The fundraising box that UNICEF distributes to children to collect pennies in on Halloween has gone as high fashion as it can: Lauren Bush Lauren, the model, philanthropist and entrepreneur designed a version of her Feed bag with a jack-o'-lantern face for the cause.
The burlap tote _ big enough for candy and coins _ has glow-in-the-dark orange trim. The proceeds from each $18 purchase will pay for nutrient powder packets for a child for a year, according to Feed.
Bush Lauren remembers carrying the paper box when she was a kid in Houston. "I feel nostalgic for it. I trick-or-treated for candy and UNICEF," she says.
Nowadays, Bush Lauren _ the 27-year-old granddaughter of President George H.W. Bush, niece of President George W. Bush and new daughter-in-law to Ralph Lauren _ is rarely seen without one of the no-frills bags produced by her charitable for-profit company Feed Projects, which she co-founded in 2007. It was her way to respond to the question, "What can I do?"
"I modeled throughout high school and college but I knew it wasn't what I wanted to do with my life," she says during a telephone interview. So she became a student ambassador during her Princeton University days for the United Nations World Food Program.
She visited Africa and then traveled to U.S. college campuses to tell her peers about the poverty and hunger she saw. It seemed as if everyone she met wanted to help, she recalls, but they weren't sure what they could do from their dorm rooms. "It was through that experience that I came up with the idea of the Feed bag, about attaching a tangible donation to a consumer product. It's a bite-size way to give back."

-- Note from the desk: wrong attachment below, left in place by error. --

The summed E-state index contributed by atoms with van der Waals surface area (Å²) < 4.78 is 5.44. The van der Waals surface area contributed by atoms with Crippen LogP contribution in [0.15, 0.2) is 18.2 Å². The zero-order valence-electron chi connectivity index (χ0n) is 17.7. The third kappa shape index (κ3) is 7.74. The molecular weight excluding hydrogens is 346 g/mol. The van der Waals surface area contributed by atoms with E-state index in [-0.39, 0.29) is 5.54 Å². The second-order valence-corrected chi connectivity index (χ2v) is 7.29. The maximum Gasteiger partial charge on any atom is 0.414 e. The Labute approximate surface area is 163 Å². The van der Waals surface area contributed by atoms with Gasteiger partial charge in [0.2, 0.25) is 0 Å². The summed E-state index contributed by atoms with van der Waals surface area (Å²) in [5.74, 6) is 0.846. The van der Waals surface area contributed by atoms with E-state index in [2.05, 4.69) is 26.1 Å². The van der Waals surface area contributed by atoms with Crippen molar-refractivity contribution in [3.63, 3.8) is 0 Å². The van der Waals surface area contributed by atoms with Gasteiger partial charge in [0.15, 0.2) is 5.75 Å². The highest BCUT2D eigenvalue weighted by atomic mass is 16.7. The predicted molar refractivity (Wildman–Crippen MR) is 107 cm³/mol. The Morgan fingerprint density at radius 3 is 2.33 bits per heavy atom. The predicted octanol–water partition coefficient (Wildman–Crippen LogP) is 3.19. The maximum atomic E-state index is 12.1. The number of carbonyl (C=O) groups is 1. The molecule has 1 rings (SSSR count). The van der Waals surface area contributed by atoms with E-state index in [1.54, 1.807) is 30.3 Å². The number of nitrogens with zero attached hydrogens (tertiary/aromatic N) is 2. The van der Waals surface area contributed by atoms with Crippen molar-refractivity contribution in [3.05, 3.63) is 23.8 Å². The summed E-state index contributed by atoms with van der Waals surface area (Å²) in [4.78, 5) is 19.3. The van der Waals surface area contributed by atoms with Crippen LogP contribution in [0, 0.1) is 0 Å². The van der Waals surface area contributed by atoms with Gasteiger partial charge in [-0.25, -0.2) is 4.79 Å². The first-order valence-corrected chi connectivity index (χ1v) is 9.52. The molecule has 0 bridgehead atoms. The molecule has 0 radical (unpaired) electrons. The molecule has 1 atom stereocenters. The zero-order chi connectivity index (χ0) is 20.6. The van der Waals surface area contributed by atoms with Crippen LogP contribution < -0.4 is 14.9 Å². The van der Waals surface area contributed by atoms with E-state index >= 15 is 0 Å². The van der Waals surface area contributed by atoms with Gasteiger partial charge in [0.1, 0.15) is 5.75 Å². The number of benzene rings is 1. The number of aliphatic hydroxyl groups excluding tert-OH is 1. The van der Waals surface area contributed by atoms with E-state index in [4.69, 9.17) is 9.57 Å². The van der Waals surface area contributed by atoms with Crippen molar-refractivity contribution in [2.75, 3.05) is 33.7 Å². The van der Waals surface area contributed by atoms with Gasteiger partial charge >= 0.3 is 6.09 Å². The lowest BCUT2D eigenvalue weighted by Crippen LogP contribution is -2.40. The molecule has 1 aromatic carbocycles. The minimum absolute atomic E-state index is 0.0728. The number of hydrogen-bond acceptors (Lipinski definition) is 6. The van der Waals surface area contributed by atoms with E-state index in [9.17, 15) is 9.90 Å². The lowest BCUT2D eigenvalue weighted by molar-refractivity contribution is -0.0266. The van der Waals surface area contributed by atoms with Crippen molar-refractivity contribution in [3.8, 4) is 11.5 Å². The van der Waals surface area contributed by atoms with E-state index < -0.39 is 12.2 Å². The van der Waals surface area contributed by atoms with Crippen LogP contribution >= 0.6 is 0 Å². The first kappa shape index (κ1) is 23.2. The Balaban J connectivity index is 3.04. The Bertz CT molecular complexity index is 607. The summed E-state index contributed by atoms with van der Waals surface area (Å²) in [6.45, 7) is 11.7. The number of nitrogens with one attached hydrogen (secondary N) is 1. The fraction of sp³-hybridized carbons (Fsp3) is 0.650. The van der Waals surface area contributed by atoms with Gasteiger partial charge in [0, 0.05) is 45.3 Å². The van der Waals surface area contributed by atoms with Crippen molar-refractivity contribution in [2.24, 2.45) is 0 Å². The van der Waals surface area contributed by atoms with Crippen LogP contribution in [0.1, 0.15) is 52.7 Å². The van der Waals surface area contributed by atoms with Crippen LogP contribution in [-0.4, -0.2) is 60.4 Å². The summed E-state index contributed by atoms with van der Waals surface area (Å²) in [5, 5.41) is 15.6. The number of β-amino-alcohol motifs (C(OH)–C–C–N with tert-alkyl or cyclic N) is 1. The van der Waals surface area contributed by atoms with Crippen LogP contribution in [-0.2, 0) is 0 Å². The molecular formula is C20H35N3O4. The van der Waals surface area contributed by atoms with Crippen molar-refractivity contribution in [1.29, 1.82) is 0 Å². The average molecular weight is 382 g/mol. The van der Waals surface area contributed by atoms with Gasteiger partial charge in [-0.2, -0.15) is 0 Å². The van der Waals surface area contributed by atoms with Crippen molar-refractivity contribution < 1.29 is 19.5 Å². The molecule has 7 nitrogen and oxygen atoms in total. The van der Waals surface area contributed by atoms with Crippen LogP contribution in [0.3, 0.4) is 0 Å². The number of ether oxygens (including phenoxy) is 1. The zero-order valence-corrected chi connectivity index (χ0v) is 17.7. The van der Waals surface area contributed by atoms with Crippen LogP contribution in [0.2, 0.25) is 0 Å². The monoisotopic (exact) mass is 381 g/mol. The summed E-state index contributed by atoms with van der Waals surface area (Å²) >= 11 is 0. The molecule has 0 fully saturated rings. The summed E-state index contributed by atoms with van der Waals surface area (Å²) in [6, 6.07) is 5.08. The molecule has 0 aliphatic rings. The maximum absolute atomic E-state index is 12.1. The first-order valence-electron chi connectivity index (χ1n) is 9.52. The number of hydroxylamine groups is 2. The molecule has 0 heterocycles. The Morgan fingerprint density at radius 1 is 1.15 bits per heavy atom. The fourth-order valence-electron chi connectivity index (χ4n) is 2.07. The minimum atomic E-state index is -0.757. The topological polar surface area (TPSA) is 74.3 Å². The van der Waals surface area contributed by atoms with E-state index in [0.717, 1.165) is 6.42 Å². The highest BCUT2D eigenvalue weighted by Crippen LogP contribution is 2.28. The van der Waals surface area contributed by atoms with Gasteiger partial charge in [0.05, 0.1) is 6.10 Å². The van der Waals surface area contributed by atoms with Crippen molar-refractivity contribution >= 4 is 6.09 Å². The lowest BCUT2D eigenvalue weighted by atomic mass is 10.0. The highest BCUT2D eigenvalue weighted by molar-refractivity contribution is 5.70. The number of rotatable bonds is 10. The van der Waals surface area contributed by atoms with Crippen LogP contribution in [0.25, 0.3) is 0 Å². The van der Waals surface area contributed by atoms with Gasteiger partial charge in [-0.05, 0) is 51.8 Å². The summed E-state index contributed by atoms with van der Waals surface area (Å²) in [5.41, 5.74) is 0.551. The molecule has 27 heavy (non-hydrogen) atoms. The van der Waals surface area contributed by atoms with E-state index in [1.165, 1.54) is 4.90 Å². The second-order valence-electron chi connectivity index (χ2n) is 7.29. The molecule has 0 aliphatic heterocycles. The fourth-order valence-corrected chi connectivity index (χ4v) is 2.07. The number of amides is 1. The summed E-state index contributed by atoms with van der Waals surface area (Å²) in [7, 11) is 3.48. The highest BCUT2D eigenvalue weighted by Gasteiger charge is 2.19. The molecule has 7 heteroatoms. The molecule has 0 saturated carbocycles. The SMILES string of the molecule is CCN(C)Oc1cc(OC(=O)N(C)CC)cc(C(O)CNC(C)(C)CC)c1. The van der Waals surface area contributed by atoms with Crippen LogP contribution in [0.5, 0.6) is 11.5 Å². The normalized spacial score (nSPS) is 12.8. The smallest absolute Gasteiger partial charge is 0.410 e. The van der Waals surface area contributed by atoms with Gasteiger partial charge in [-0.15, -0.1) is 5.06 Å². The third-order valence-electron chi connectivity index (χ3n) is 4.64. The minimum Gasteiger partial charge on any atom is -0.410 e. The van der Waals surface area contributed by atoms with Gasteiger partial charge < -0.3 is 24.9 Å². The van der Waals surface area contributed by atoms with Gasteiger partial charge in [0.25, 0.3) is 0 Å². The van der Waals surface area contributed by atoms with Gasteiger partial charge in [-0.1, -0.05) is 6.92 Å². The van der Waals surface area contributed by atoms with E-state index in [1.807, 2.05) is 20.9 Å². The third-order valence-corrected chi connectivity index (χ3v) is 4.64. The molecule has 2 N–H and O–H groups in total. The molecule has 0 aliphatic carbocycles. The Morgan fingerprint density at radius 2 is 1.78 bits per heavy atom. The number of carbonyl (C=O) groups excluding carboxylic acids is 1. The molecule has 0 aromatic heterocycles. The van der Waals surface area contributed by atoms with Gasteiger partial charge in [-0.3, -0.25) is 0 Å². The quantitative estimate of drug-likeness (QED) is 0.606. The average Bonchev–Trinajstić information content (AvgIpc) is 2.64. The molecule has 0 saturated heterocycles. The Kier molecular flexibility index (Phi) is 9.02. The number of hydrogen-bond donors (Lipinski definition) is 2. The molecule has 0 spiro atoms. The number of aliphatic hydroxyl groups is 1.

Most of the Feed products _ now boasting more than 60 eco-friendly products, including a teddy bear, clutch handbag and Clarins cosmetics case _ benefit the U.N.'s school-meals program, which gives free lunches in 62 countries. The UNICEF bags, however, specifically raise money to distribute micronutrient supplements to more than 46,000 kids. The company is also experimenting with local designers in the countries helped by the U.N. programs to give artisans much-needed work and to keep their crafts alive, Bush Lauren explains.
She also has a line of silk pareos (a sarong-like coverup) sold through Calypso St. Barth boutiques that are hand-dyed by women in the Democratic Republic of Congo.
She says she considers herself more an entrepreneur than a model or a designer, even though she's appeared on the cover of W and Glamour magazines, among others, and does oversee Feed's creative side.
So far, Feed has donated more than $6 million and the ticker at the top of the FeedProjects.com website says more than 65 million meals have been provided from the 560,000-plus bags sold.
There's a companion non-profit, full-fundraising organization called The Feed Foundation also started by Bush Lauren and her business partner Ellen Gustafson. The focus here is about raising awareness about the global food system.
In a tough economic climate, however, Bush Lauren says it sometimes seems easier to collect charitable donations as people are shopping for themselves. "As a donor, you're also a consumer so you don't `feel' the donation. And, hopefully, the bag is something you are proud to carry around."
Bush Lauren carries one almost every day, even on the red carpets and big galas she frequents with husband David Lauren. "I carry it everywhere, whether it's a fancy event or a trip to Africa. It's part of my everyday wardrobe."
So what's inside?
"Always a few pens, paper for to-do lists, lip balm and iPhone _ and it's usually a mess."
Samantha Critchell tweets fashion at http://twitter.com/ap_fashion